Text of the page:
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Schumer, Gillibrand call on Franken to resign

Schumer, Gillibrand call on Franken to resign

Senator schedules announcement Thursday
Schumer, Gillibrand call on Franken to resign
Sen. Al Franken (D-Minn.) at a hearing on Capitol Hill in Washington on April 5, 2017.
Photographer: Eric Thayer/The New York Times

WASHINGTON — Support for Al Franken all but collapsed Wednesday among his Democratic colleagues in the Senate, with dozens calling for him to resign after a sixth woman said he had made an improper advance on her.

“Sen. Franken should resign,” Sen. Chuck Schumer of New York, the Democratic leader, said Wednesday evening, the latest in an avalanche of statements that began with a half-dozen Democratic women and then snowballed throughout the day. “I consider Sen. Franken a dear friend and greatly respect his accomplishments, but he has a higher obligation to his constituents and the Senate, and he should step down immediately.”

Franken, D-Minn., has scheduled an announcement on his future in the Senate for Thursday, and he pushed back on a Minnesota Public Radio report that he would be resigning. “No final decision has been made and the Senator is still talking with his family,” his office said on Twitter.

Schumer quietly worked through the day to urge Franken to step aside. According to a person familiar with the conversations, Schumer called Franken before any of his fellow senators went public with their resignation calls and later met with Franken and his wife in Schumer’s Washington apartment.

But that did not head off a deluge that started when Sen. Kirsten Gillibrand of New York declared on Facebook, “Enough is enough.”

“As elected officials, we should be held to the highest standards — not the lowest,” Gillibrand wrote on Twitter. “The allegations against Senator Franken describe behavior that cannot be tolerated. While he’s entitled to an Ethics Committee hearing, I believe he should step aside to let someone else serve.”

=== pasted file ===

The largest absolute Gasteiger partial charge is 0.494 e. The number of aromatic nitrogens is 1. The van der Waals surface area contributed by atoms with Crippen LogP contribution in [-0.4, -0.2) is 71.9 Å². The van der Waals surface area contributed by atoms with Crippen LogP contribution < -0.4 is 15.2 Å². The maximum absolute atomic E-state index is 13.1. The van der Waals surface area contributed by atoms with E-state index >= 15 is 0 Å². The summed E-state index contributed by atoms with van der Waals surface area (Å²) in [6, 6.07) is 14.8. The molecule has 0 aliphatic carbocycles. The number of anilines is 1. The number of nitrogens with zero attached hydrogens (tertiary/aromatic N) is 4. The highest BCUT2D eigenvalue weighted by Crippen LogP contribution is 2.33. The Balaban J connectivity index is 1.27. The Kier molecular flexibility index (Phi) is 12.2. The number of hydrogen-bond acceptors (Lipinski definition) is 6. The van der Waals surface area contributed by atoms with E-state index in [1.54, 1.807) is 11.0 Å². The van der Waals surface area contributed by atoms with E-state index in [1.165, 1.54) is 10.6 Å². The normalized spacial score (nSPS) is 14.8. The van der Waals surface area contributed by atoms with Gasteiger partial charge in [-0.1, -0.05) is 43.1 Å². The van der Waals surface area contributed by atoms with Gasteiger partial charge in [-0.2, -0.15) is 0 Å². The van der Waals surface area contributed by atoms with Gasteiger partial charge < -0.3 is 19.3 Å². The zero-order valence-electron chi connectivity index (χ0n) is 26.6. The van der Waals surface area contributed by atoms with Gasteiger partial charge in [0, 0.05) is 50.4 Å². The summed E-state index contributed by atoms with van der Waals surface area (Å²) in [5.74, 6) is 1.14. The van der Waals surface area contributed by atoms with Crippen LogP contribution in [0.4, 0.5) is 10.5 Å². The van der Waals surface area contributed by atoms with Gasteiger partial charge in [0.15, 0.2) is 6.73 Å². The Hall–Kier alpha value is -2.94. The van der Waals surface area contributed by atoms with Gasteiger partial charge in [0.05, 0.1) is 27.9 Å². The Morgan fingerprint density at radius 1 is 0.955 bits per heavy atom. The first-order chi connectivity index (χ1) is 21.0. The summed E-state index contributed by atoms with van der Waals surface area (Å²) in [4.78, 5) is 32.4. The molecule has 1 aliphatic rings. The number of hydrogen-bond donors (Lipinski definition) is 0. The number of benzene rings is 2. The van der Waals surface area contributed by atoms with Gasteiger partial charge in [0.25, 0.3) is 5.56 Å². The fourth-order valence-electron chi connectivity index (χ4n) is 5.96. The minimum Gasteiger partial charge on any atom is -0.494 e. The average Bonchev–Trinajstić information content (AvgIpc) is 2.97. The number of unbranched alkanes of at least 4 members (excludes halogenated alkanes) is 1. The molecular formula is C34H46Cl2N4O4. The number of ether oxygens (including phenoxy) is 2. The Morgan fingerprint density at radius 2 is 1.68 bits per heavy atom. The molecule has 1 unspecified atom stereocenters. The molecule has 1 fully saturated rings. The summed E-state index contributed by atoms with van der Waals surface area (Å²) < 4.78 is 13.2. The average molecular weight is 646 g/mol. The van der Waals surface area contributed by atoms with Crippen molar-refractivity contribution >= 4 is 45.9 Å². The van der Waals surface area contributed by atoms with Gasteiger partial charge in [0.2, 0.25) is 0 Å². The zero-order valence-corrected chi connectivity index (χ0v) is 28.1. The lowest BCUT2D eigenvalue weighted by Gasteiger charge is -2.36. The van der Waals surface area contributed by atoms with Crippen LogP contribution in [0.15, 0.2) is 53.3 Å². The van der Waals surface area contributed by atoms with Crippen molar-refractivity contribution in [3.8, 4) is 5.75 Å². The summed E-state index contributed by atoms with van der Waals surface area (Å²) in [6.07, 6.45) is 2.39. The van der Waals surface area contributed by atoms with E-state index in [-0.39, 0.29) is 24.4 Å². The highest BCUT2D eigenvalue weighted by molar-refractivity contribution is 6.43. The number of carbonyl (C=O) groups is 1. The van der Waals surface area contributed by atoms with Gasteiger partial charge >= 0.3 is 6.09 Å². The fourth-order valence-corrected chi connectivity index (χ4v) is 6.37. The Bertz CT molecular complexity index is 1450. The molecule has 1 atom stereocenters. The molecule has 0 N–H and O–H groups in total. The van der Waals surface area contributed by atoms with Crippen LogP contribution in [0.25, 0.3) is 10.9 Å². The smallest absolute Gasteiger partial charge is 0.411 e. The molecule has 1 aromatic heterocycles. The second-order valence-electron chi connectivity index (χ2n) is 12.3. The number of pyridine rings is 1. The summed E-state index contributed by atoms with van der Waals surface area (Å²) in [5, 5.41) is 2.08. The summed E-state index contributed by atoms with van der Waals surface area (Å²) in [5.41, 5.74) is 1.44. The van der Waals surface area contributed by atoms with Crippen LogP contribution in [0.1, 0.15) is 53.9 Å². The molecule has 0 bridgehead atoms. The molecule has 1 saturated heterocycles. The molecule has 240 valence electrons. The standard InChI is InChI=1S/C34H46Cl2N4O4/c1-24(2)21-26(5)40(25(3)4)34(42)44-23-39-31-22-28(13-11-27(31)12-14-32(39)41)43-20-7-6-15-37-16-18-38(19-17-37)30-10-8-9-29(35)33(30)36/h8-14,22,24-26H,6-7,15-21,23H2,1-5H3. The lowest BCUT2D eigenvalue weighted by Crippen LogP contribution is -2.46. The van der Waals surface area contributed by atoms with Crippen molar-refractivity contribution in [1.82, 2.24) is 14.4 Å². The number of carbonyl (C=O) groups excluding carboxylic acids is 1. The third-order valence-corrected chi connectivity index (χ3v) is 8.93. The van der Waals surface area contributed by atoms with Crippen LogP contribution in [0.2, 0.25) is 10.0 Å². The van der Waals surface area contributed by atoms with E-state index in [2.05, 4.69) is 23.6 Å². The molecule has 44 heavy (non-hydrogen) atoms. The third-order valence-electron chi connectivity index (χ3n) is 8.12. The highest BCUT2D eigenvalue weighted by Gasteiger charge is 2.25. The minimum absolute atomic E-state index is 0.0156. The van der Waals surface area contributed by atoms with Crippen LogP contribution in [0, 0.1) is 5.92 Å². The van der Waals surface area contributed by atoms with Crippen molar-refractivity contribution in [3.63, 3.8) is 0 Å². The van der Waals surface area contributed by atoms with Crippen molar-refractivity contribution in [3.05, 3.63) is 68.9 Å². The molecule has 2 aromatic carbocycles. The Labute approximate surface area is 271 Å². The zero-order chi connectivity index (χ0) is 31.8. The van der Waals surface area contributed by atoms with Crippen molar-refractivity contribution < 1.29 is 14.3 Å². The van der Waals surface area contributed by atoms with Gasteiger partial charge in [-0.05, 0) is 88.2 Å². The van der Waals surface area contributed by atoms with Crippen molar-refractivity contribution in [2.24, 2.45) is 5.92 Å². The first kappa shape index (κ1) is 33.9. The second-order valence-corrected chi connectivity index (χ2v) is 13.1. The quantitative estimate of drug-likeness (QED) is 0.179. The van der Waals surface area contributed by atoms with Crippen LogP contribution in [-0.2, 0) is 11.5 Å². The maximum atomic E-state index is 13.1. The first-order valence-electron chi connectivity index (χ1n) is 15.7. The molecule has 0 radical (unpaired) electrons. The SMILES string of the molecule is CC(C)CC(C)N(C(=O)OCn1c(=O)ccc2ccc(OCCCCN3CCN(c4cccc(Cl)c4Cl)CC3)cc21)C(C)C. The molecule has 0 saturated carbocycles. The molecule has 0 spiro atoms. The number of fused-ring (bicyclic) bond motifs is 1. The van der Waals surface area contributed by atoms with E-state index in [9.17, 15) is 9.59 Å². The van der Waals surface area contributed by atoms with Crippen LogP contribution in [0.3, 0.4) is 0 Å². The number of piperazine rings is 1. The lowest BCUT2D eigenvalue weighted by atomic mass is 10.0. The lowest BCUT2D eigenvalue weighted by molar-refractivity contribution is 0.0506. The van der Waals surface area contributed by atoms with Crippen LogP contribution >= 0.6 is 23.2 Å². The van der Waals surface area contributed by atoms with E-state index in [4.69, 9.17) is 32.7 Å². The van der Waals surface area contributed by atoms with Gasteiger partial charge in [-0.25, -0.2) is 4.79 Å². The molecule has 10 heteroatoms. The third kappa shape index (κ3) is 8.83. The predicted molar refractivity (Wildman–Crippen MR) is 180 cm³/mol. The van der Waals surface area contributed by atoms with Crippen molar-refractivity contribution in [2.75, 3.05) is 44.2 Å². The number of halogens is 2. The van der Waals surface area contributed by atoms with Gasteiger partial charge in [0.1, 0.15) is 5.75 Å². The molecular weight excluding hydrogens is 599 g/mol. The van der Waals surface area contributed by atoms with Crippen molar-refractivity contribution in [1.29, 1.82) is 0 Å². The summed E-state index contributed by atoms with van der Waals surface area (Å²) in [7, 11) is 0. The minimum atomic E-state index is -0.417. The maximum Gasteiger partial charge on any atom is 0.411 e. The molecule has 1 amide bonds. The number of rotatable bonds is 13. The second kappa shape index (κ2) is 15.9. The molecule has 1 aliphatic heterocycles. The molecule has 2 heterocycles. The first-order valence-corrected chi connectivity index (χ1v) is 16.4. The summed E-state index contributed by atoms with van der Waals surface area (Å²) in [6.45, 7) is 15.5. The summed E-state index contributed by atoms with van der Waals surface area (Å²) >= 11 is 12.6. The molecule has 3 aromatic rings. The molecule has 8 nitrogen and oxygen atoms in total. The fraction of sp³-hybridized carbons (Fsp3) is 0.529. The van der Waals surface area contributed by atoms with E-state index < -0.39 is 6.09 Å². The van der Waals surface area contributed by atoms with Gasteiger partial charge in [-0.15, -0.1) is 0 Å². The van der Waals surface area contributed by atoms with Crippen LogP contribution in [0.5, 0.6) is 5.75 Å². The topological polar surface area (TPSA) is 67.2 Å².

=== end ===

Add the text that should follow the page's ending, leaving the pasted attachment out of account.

By Wednesday evening, there was widespread expectation among senators in the Democratic caucus and aides that Franken would step down. If he does, he would be the most prominent lawmaker so far to be felled by the swirling allegations of sexual harassment and misconduct sweeping through the Capitol.

On Tuesday, Rep. John Conyers Jr., the longest-serving member of the House and the longest-serving African-American congressman in history, stepped down under severe pressure after multiple women said he had harassed them, including one who said she was fired for refusing to have sex with him.

A freshman Democrat, Rep. Ruben Kihuen of Nevada, has faced calls for his resignation since charges emerged Friday that he had repeatedly propositioned his former campaign finance director.

Accusations against Franken include an episode of forcible kissing on a USO tour before he was elected and several allegations that he groped women as he posed with them for photographs.

Sen. Mitch McConnell, R-Ky., the majority leader, also called on Wednesday for Franken to leave the Senate.

But by and large, Republicans have seemed more tolerant of infractions in their own ranks. House leaders have said nothing since it was revealed Friday that Rep. Blake Farenthold of Texas used $84,000 from a secret taxpayer fund to settle a lurid sexual harassment case filed against him. And Republicans are deeply divided over Alabama’s Republican Senate candidate, Roy S. Moore, who has been accused of sexually assaulting teenage girls as young as 14, yet has maintained the support of President Donald Trump and other conservatives.